Now, what did Hope Solo say? According to e.g. USA Today:

“We played a bunch of cowards. The best team did not win today. I strongly believe that.”

This after having lost a chance at an Olympic gold in an upset loss—on penalties. The U.S had four golds and one silver in five attempts, won last year’s World Cup, and won their group without loss prior to this quarter-final; Sweden did not even have an Olympic medal, lost in the round of 16 at the World Cup, and finished third in its group after being smashed 5–1 by Brazil…

To which U.S. Soccer President Sunil Gulati, according to the same source, claimed:

“The comments by Hope Solo after the match against Sweden during the 2016 Olympics were unacceptable and do not meet the standard of conduct we require from our national team players”

“Beyond the athletic arena, and beyond the results, the Olympics celebrate and represent the ideals of fair play and respect. We expect all of our representatives to honor those principles, with no exceptions”

Speaking as a Swede and country man of the “insulted” team: The only thing unacceptable here is the behavior of Gulati. Not only are Solo’s statements legitimate personal opinions, not only could they have been made in the heat of the moment, not only are they well within what can be expected by quite reasonable sports people having a bad day—but even if they had been unacceptable, there is no reasonable way this should have resulted in more than a slap on the wrist, say an informal warning between four eyes. Instead, she was publicly denounced—and received a six (!) month (!) suspension! Where is Gulati’s own sense of fair play and respect? (Or do only athletes need to prove these characteristics?)

To repeat: A six month suspension over a more-or-less harmless remark. There will be thousands of television viewers who said far worse…

This is the point were athletes and their managers need to start to consider refusing interviews or otherwise making public statements without the pre-approval and supervision of a lawyer—but, of course, if they do refuse, they will likely violate rules about post-event interviews, publicity appearances, and the like, and be suspended for six months…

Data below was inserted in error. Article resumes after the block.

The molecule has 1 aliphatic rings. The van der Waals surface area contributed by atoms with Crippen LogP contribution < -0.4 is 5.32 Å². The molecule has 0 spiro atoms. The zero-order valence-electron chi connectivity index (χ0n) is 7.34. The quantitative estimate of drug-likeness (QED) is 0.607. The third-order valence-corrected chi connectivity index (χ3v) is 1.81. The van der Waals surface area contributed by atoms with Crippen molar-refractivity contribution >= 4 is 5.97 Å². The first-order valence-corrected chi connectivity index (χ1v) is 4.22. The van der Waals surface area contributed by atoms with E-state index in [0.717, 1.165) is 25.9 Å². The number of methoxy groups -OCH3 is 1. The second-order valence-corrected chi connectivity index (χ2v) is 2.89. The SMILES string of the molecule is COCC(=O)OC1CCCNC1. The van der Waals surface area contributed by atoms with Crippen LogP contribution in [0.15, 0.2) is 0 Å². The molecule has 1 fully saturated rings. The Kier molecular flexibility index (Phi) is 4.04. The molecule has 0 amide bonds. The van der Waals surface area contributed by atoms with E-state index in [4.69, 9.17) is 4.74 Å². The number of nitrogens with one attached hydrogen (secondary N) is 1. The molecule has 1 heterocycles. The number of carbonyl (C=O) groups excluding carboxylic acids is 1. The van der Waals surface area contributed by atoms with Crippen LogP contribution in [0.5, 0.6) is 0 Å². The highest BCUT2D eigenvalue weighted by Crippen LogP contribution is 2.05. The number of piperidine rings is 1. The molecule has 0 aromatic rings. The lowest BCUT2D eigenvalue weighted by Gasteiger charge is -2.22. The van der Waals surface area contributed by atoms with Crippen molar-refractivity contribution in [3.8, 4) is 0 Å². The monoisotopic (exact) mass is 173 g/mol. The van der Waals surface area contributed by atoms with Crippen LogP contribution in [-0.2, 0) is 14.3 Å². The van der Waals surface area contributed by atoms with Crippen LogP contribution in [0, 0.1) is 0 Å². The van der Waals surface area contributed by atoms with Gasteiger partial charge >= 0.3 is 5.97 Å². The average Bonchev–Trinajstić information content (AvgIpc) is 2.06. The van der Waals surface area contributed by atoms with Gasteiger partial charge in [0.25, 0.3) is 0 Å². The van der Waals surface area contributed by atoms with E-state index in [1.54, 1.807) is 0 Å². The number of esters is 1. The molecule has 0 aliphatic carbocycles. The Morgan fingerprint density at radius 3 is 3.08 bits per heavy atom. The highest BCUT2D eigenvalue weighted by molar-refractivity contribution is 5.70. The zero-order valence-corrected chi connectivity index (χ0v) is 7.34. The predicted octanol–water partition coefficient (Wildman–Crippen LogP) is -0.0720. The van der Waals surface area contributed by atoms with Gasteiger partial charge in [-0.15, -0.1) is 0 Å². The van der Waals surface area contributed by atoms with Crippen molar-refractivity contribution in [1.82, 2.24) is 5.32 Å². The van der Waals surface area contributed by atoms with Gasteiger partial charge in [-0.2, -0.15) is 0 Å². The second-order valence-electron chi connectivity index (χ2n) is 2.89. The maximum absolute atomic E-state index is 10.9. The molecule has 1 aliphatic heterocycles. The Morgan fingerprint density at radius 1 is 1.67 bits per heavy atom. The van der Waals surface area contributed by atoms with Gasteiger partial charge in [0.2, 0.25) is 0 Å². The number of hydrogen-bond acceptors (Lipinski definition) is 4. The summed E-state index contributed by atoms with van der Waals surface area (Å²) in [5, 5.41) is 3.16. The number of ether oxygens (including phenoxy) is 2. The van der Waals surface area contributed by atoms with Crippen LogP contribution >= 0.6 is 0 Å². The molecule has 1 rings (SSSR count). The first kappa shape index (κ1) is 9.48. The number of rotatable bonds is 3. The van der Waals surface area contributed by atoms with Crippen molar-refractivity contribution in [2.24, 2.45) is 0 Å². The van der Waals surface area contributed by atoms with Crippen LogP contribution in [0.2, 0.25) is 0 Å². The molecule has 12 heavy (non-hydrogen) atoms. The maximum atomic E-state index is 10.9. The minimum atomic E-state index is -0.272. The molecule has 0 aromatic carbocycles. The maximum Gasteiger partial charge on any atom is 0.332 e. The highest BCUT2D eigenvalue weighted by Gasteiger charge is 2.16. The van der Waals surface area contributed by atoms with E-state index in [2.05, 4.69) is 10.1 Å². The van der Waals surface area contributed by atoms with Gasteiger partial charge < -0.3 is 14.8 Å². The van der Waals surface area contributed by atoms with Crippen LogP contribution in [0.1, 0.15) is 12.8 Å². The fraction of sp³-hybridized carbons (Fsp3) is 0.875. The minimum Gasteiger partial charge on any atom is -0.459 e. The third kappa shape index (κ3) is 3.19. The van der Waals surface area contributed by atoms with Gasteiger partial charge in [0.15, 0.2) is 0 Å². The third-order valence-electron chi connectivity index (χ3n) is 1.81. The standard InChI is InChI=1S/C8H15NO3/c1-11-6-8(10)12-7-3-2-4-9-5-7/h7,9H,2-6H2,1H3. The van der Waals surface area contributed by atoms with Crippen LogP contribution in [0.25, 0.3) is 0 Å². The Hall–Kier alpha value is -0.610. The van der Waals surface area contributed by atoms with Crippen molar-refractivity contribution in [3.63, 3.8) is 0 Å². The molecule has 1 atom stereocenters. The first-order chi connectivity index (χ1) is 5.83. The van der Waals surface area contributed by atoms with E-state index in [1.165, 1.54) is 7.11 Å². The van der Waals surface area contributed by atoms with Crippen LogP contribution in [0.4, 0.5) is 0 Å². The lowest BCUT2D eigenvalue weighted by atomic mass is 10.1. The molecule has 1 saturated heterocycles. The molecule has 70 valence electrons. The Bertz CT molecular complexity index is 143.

There may well be remarks that are worthy of suspension, but, frankly, I am hard-pressed to think of anything not actually relevant for the (legal) courts that would warrant a six (!) month (!) suspension. Yes, had her team lost under similar circumstances against the Germans (who defeated Sweden in the Olympic final) instead and had she then made claims about “Nazis” or “doped-up East Germans”, then a suspension could have been quite legitimate, but even then six months seem excessive to me, considering the exceptional situation and the potential emotional turmoil. However: She said nothing of the kind. Her two sentiments were that the Swedes were cowards* and that the better team did not win**.

*They may or may not have been. I did not see the game, but it is almost becoming a problem that a considerably weaker team does nothing but defend and hope for a lucky counter when the stronger team slips or for a decision on penalties (as was the case here). This is a common scenario for e.g. FC Bayern. (We can, of course, discuss whether this is cowardice or a sensible strategy. Good sportsmanship, it is not.)

**Happens quite often, with many elements of chance being present—and even when it does not happen, the losing team and its supporters often have exactly that opinion. Certainly, the opinion that the U.S. team was better, would have been entirely uncontroversial before the game.

Written by michaeleriksson

August 25, 2016 at 11:22 pm